In his 2018 book, “Atomic Habits: An Easy & Proven Way to Build Good Habits & Break Bad Ones,” James Clear defines a habit as “a routine or practice performed regularly; an automatic response to a specific situation.” The May 15, 2019, release of Charles Schwab’s annual Modern Wealth Survey indicates that bad money habits continue to plague too many Americans, especially millennials and Gen Z. Heads up. Skip a few lattes, buy James Clear’s book, apply his methods, and transform bad habits into wealth-building success.
The national survey of Americans ages 21 to 75 taken in February 2019, revealed a majority (59 percent) lived paycheck-to-paycheck. Forty-four percent carry a credit card balance, very expensive short-term financing. Do you know what your credit card charges? Have you read the fine print that comes with every bill?
Ponder the disclosure noted on a monthly statement from a leading bank card. If the card owner incurred no additional charges, and each month paid only the minimum payment, it takes 35 years to pay off the debt!
Only 38 percent of those surveyed have built up an emergency fund. Spending on “non-essential items” averages roughly $500 a month. Invest $500 per month at a 6 percent compounded annualized yield, and in 10 years you’ll have $82, 349; $232,176 after 20 years. Financial wellbeing is a function of positive habits trumping bad, willpower, discipline, resolve and focus...words indicating that optimal rewards come from a solid plan.
Schwab noted, “63 percent of Atlanta residents who have a written financial plan feel financially stable, while only 34 percent of those without a plan feel that same level of comfort.” Of those working with a planner on a regular basis versus those who do not, a far larger percentage pay bills and save each month, have an emergency fund, automate a portion of their income to go into savings, never carry a credit card balance, make other loan payments on time or have no debt.
Does it take big and hard changes in habits and behavior to move to a positive and confidence building path? “No,” says Beard. Tiny changes in behavior make a big difference. By making small behavioral adjustments, daily incremental changes in money habits, any habit, actually, a big difference becomes more noticeable over time.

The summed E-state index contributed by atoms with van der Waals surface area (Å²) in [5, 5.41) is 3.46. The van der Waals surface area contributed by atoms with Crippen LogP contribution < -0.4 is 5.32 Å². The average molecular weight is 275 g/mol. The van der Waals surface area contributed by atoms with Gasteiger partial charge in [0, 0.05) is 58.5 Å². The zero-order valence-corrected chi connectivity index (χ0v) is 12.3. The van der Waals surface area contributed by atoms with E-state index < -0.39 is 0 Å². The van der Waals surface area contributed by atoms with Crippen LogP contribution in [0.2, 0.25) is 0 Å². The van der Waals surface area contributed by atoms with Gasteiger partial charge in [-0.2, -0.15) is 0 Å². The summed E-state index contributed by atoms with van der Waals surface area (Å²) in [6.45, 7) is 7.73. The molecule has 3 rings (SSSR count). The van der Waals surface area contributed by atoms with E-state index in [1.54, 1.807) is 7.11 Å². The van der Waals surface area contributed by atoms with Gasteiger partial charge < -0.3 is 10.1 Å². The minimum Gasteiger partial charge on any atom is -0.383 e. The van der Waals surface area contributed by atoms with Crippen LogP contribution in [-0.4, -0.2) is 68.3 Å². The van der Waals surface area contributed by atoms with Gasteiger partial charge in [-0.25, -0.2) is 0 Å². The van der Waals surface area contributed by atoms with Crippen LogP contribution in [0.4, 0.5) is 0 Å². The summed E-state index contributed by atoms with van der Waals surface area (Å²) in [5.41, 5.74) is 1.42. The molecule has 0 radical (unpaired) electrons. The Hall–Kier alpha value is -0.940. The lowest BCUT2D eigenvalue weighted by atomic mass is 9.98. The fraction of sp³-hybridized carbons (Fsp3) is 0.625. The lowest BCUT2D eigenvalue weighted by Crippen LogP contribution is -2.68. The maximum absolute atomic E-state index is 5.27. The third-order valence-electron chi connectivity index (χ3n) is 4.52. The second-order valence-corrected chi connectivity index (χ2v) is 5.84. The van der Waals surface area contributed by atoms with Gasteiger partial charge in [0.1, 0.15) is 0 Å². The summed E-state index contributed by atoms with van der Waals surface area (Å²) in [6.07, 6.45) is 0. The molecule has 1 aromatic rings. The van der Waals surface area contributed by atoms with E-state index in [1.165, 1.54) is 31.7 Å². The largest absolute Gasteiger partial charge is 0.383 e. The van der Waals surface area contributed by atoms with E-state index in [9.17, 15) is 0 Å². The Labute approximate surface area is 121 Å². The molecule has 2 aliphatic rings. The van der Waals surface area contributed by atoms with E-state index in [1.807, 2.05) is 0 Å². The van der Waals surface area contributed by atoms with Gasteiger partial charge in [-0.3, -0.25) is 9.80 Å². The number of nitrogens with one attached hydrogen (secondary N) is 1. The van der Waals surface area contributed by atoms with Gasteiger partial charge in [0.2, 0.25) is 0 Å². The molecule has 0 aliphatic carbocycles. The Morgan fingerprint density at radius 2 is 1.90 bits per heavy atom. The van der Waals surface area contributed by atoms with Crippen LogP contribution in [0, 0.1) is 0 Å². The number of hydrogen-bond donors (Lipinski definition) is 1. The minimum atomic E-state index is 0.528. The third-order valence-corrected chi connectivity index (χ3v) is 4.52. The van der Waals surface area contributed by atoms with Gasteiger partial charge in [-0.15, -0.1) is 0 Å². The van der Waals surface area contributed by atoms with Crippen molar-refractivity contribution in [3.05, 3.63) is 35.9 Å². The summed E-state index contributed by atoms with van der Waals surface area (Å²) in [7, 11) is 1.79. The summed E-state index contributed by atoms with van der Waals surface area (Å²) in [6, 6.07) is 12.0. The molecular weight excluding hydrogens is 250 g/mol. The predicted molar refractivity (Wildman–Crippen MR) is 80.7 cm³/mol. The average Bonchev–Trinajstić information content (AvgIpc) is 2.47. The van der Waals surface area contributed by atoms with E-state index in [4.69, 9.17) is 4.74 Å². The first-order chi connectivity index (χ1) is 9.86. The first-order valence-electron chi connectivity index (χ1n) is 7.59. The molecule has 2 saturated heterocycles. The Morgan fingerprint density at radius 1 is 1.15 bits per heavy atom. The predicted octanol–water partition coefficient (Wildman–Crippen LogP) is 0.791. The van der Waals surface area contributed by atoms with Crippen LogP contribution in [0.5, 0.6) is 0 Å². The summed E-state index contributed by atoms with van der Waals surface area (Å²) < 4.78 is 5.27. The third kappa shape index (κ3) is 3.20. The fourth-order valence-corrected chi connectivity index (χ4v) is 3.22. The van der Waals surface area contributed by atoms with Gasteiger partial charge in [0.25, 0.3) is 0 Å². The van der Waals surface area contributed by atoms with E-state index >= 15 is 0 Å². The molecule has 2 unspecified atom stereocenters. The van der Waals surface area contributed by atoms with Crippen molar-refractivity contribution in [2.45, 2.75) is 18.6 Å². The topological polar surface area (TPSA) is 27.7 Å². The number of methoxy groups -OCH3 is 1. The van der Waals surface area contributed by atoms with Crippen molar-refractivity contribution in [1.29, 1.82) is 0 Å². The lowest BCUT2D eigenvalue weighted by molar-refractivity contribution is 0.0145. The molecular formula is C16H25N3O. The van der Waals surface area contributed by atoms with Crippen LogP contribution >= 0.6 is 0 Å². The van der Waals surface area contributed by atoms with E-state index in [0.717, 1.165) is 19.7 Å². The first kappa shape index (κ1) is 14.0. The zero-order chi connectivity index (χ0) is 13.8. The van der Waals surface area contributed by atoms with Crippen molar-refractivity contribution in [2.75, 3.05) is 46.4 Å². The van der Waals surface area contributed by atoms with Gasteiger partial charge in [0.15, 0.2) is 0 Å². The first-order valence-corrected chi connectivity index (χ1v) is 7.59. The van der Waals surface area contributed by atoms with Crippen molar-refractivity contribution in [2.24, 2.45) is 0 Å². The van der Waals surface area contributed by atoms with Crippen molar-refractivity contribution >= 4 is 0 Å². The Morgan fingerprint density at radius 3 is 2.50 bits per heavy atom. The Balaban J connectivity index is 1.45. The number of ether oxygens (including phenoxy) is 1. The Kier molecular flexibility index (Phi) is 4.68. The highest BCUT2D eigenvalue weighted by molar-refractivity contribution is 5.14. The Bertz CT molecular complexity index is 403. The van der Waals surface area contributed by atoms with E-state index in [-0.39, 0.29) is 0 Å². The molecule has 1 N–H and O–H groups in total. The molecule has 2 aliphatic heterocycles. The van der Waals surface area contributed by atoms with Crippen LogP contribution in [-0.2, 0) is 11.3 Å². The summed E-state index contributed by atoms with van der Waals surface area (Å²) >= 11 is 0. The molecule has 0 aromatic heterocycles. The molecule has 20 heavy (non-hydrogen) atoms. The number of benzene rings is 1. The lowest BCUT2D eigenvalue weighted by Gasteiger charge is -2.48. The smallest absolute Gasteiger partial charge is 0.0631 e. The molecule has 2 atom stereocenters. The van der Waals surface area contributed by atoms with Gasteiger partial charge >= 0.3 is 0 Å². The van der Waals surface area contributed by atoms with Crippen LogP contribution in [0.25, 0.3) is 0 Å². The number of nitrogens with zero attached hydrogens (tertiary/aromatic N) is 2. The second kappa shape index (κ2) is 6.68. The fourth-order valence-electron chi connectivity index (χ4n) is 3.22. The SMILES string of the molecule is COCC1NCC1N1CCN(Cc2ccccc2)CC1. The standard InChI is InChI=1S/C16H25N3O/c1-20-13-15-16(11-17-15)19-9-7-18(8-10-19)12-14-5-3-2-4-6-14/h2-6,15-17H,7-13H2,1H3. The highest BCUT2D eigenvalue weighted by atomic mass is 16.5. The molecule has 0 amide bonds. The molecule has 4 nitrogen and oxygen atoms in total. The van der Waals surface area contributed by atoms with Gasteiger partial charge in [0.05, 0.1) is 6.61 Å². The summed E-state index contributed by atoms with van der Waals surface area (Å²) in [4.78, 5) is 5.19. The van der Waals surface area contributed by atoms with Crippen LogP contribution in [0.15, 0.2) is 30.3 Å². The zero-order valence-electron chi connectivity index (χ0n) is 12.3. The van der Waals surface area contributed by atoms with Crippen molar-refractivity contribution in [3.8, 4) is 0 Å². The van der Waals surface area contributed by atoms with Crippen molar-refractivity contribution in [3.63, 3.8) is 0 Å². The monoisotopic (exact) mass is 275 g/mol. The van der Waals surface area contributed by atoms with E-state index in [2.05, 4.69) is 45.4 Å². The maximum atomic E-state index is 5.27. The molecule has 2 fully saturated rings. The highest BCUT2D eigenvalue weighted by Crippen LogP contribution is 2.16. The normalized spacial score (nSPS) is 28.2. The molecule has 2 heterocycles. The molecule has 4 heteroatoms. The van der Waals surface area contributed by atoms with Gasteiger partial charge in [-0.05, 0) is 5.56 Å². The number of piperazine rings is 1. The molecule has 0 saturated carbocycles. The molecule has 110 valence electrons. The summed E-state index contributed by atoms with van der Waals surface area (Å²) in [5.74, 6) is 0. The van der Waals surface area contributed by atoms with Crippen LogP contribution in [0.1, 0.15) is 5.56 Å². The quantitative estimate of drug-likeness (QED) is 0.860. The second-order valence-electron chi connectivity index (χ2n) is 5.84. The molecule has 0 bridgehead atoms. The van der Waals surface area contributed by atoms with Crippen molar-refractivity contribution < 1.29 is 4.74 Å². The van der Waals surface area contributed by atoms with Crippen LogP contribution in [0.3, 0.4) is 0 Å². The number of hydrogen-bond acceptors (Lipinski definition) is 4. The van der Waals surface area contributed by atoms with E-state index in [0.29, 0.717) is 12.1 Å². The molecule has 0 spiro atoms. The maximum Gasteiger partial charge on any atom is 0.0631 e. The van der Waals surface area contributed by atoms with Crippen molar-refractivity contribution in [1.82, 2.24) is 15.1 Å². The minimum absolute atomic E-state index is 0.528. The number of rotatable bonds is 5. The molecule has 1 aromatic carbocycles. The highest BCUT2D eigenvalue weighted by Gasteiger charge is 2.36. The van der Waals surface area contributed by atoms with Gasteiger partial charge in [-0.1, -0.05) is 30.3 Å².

“If you can get 1 percent better each day for one year, you’ll end up 37 times better by the time you’re done. Conversely, if you get 1 percent worse each day for one year, you’ll decline nearly down to zero. What starts as a small win or a minor setback accumulates into something much more.”
Consider. Your goal is to lose weight. So, you give up one sugary drink a day and hit the gym a few times a week, but four to six weeks later you don’t see a big difference, so you quit. Being impatient, we want instant results, a quick fix. The same thing goes relative to digging ourselves out of money holes. The miracle of compound interest and growth takes time to unfold. Money not spent but diverted to investments takes time to grow to meaningful and comforting proportions. It can take a saltwater oyster from five to 20 years to form a sizeable and valuable pearl.
Those with a written plan along with periodic check-ins with an advisor are more likely to score higher in four powerful metrics: 1) goal setting and financial planning; 2) saving and investing; 3) staying on track; 4) confidence in reaching financial goals. Why do top tennis players, golfers, other winning athletes still retain coaches? Impartial, unbiased, unemotional advice counts in keeping us on goal. We may fool ourselves, but we can’t fool our coach (or mom, for that matter, our original life coach!).
For the graduates of 2019, work on establishing good money habits now, especially if you must tackle student loans. Don’t let friends posting expensive experiences on social media influence you to spend more than you can afford just to keep up. The Schwab study showed that to be a problem. Dave Ramsey warns, “You must gain control over your money or the lack of it will forever control you.” Good advice. Congratulations and enjoy your summer!
Lewis Walker, CFP®, is a financial life planning strategist at Capital Insight Group; 770-441-3553;firstname.lastname@example.org. Securities & advisory services offered through The Strategic Financial Alliance, Inc. (SFA). Lewis is a registered representative and investment adviser representative of SFA which otherwise
is unaffiliated with Capital Insight Group. He’s a Gallup Certified Clifton Strengths Coach and Certified Exit Planning